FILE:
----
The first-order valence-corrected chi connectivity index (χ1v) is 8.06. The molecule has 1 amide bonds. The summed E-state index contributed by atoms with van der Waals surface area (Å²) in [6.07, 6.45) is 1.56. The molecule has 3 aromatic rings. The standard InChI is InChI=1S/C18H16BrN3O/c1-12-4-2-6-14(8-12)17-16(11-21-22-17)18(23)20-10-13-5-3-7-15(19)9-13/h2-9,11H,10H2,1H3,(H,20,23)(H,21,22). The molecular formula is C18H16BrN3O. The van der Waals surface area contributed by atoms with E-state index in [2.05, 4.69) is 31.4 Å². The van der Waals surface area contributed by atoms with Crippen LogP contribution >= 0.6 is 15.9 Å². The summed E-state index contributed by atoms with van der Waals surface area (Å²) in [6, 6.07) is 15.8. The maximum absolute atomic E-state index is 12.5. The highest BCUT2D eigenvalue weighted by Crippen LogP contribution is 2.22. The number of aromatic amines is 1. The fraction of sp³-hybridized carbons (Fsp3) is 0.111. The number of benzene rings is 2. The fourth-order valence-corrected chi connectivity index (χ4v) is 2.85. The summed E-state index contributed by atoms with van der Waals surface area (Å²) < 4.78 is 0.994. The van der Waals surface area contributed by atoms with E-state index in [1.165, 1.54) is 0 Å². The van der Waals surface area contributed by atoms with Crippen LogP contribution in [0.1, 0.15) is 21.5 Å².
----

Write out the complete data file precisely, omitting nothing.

The first-order valence-corrected chi connectivity index (χ1v) is 8.06. The molecule has 1 amide bonds. The summed E-state index contributed by atoms with van der Waals surface area (Å²) in [6.07, 6.45) is 1.56. The molecule has 3 aromatic rings. The standard InChI is InChI=1S/C18H16BrN3O/c1-12-4-2-6-14(8-12)17-16(11-21-22-17)18(23)20-10-13-5-3-7-15(19)9-13/h2-9,11H,10H2,1H3,(H,20,23)(H,21,22). The molecular formula is C18H16BrN3O. The van der Waals surface area contributed by atoms with E-state index in [2.05, 4.69) is 31.4 Å². The van der Waals surface area contributed by atoms with Crippen LogP contribution >= 0.6 is 15.9 Å². The summed E-state index contributed by atoms with van der Waals surface area (Å²) in [6, 6.07) is 15.8. The maximum absolute atomic E-state index is 12.5. The highest BCUT2D eigenvalue weighted by Crippen LogP contribution is 2.22. The number of aromatic amines is 1. The fraction of sp³-hybridized carbons (Fsp3) is 0.111. The number of benzene rings is 2. The fourth-order valence-corrected chi connectivity index (χ4v) is 2.85. The summed E-state index contributed by atoms with van der Waals surface area (Å²) < 4.78 is 0.994. The van der Waals surface area contributed by atoms with E-state index in [1.165, 1.54) is 0 Å². The van der Waals surface area contributed by atoms with Crippen LogP contribution in [0.1, 0.15) is 21.5 Å².